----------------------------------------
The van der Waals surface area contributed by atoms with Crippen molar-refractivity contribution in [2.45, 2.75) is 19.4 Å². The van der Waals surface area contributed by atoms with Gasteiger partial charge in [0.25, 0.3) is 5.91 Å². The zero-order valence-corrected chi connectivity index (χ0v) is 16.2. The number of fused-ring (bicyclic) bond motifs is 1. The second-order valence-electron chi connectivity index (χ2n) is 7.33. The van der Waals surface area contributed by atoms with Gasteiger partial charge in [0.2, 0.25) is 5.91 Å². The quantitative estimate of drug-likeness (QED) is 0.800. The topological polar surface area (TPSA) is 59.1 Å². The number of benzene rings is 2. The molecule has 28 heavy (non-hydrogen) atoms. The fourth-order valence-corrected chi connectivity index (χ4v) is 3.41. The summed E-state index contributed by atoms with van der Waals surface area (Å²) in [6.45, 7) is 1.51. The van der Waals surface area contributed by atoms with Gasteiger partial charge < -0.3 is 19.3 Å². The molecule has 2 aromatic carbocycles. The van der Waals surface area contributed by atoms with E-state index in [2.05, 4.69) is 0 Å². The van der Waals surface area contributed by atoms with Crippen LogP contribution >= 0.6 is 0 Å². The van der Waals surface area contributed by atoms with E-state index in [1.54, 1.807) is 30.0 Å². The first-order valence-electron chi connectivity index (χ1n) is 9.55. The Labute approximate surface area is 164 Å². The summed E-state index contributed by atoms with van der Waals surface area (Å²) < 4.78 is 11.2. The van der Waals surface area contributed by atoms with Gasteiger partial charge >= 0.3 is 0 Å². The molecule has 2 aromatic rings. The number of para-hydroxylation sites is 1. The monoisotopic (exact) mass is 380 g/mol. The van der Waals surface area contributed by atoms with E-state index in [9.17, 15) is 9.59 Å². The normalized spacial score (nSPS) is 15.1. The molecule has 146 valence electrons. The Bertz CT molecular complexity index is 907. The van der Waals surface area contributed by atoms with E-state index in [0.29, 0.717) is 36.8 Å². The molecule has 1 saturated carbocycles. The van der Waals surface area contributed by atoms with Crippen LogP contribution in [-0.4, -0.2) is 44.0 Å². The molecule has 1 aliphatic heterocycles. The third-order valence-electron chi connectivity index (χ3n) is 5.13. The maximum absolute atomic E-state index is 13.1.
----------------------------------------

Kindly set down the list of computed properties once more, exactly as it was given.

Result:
The van der Waals surface area contributed by atoms with Crippen molar-refractivity contribution in [2.45, 2.75) is 19.4 Å². The van der Waals surface area contributed by atoms with Gasteiger partial charge in [0.25, 0.3) is 5.91 Å². The zero-order valence-corrected chi connectivity index (χ0v) is 16.2. The number of fused-ring (bicyclic) bond motifs is 1. The second-order valence-electron chi connectivity index (χ2n) is 7.33. The van der Waals surface area contributed by atoms with Gasteiger partial charge in [0.2, 0.25) is 5.91 Å². The quantitative estimate of drug-likeness (QED) is 0.800. The topological polar surface area (TPSA) is 59.1 Å². The number of benzene rings is 2. The molecule has 28 heavy (non-hydrogen) atoms. The fourth-order valence-corrected chi connectivity index (χ4v) is 3.41. The summed E-state index contributed by atoms with van der Waals surface area (Å²) in [6.45, 7) is 1.51. The van der Waals surface area contributed by atoms with Gasteiger partial charge < -0.3 is 19.3 Å². The molecule has 2 aromatic carbocycles. The van der Waals surface area contributed by atoms with E-state index in [2.05, 4.69) is 0 Å². The van der Waals surface area contributed by atoms with Crippen LogP contribution >= 0.6 is 0 Å². The van der Waals surface area contributed by atoms with E-state index in [1.54, 1.807) is 30.0 Å². The first-order valence-electron chi connectivity index (χ1n) is 9.55. The Labute approximate surface area is 164 Å². The summed E-state index contributed by atoms with van der Waals surface area (Å²) < 4.78 is 11.2. The van der Waals surface area contributed by atoms with Gasteiger partial charge >= 0.3 is 0 Å². The molecule has 2 aromatic rings. The number of para-hydroxylation sites is 1. The monoisotopic (exact) mass is 380 g/mol. The van der Waals surface area contributed by atoms with E-state index in [9.17, 15) is 9.59 Å². The normalized spacial score (nSPS) is 15.1. The molecule has 146 valence electrons. The Bertz CT molecular complexity index is 907. The van der Waals surface area contributed by atoms with E-state index in [0.29, 0.717) is 36.8 Å². The molecule has 1 saturated carbocycles. The van der Waals surface area contributed by atoms with Crippen LogP contribution in [-0.4, -0.2) is 44.0 Å². The molecule has 1 aliphatic heterocycles. The third-order valence-electron chi connectivity index (χ3n) is 5.13. The maximum absolute atomic E-state index is 13.1.